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Selenium

Shrimp is abundant in the trace mineral selenium; a four-ounce serving provides more than the daily requirement. We require only minute amounts of selenium, but its potent antioxidant influence is crucial. The body incorporates this nutrient to produce selenoproteins that help mitigate the effects of free radicals, maintain thyroid function, and promote immune system health.

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Weight Management

Shrimp is a rich source of zinc, which enhances the production of leptin, a hormone that promotes appetite regulation, fat storage, and energy use throughout the body. Increased leptin levels can help people feel satiated and avoid overeating and food cravings. Shrimp also contains a large amount of iodine, which accelerates thyroid activity, helping curb weight gain.

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Women’s Health

Shrimp contains healthy fats in a low-calorie package. These fats have shown immense healing potential for everyone, and especially unique advantages for women. A study published in Biomedicine & Pharmacotherapy reported that omega-3 fatty acids might help prevent premenstrual syndrome, postmenopausal hot flashes, ischemic cardiovascular disease, and some cancers of the breast and colon.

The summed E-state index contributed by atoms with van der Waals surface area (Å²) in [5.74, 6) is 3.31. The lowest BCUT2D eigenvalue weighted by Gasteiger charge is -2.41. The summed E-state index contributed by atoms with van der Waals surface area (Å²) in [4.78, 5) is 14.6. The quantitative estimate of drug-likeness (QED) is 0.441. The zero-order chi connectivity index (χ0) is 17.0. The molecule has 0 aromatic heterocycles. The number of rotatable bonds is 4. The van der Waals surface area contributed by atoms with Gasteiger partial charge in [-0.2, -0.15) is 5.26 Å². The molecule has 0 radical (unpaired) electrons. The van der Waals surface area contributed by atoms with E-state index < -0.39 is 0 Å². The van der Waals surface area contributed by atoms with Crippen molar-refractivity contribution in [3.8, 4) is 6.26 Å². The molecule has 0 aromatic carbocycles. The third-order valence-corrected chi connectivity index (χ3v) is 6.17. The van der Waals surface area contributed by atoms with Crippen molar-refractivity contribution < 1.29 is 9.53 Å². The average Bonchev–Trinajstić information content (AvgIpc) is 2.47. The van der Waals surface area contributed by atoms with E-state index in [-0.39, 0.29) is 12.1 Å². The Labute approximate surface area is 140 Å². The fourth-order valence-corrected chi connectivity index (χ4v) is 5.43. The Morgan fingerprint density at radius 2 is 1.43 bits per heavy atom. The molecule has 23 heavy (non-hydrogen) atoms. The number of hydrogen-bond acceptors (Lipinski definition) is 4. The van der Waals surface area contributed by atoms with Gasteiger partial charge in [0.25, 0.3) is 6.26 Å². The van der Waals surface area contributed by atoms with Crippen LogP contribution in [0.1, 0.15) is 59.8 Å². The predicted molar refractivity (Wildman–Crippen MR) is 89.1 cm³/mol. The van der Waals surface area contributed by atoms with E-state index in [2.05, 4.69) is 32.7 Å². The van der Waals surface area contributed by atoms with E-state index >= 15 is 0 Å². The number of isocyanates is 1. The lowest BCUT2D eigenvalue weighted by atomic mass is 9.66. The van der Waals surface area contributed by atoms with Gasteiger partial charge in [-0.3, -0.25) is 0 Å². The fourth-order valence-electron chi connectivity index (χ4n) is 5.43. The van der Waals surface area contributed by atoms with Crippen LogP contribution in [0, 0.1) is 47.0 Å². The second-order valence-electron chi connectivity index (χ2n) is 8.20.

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Is Farmed Shrimp Safe to Eat?

For decades, media sources have expressed concerns over shrimp consumption due to unhealthy farming practices. To address this, researchers analyzed 18 years of toxicological data on shrimp for a study published in Aquaculture in February 2019. They determined that stringent controls and legislation have contributed dramatically to safer products for consumers. According to the study’s risk assessment, farmed shrimp appears to be as safe as wild seafood options. In response to widespread unease over issues such as ocean water contamination and overfishing, the Monterey Bay Seafood Watch and the National Ocean and Atmospheric Administration Fish Watch offer information about sustainable seafood choices. Both sites feature dozens of fish and shellfish with profiles that include habitat impacts, nutrient content, and availability in the marketplace. These unbiased sources can help consumers be more aware as they contemplate seafood selections.

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Shrimp and Allergy

Shellfish are among the top food allergens in the US. Proteins in shrimp trigger allergic reactions in some people. Symptoms include digestive upset, skin reactions, tingling in the mouth, and dangerous anaphylactic reactions. Individuals who are allergic to shrimp must take precautions to avoid direct and indirect contact with this food.

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Disclaimer

This site offers information designed for educational purposes only. You should not rely on any information on this site as a substitute for professional medical advice, diagnosis, treatment, or as a substitute for, professional counseling care, advice, diagnosis, or treatment. If you have any concerns or questions about your health, you should always consult with a physician or other healthcare professional.